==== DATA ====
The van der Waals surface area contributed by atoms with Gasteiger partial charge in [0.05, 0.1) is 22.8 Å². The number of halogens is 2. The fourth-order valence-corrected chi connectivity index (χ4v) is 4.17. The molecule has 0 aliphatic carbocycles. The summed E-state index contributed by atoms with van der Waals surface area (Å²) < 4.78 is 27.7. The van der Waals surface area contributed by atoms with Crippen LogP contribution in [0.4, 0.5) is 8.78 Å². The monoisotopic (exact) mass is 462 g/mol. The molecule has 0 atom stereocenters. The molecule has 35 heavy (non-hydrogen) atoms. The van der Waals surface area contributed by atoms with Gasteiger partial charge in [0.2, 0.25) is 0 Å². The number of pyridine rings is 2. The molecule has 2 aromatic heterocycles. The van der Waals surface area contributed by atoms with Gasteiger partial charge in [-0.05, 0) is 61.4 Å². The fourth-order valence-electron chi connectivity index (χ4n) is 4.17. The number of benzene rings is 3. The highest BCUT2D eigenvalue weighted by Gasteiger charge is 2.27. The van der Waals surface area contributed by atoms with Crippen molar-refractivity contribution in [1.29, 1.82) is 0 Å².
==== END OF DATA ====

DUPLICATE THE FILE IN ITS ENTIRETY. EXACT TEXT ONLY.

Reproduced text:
The van der Waals surface area contributed by atoms with Gasteiger partial charge in [0.05, 0.1) is 22.8 Å². The number of halogens is 2. The fourth-order valence-corrected chi connectivity index (χ4v) is 4.17. The molecule has 0 aliphatic carbocycles. The summed E-state index contributed by atoms with van der Waals surface area (Å²) < 4.78 is 27.7. The van der Waals surface area contributed by atoms with Crippen LogP contribution in [0.4, 0.5) is 8.78 Å². The monoisotopic (exact) mass is 462 g/mol. The molecule has 0 atom stereocenters. The molecule has 35 heavy (non-hydrogen) atoms. The van der Waals surface area contributed by atoms with Gasteiger partial charge in [0.2, 0.25) is 0 Å². The number of pyridine rings is 2. The molecule has 2 aromatic heterocycles. The van der Waals surface area contributed by atoms with Gasteiger partial charge in [-0.05, 0) is 61.4 Å². The fourth-order valence-electron chi connectivity index (χ4n) is 4.17. The number of benzene rings is 3. The highest BCUT2D eigenvalue weighted by Gasteiger charge is 2.27. The van der Waals surface area contributed by atoms with Crippen molar-refractivity contribution in [1.29, 1.82) is 0 Å².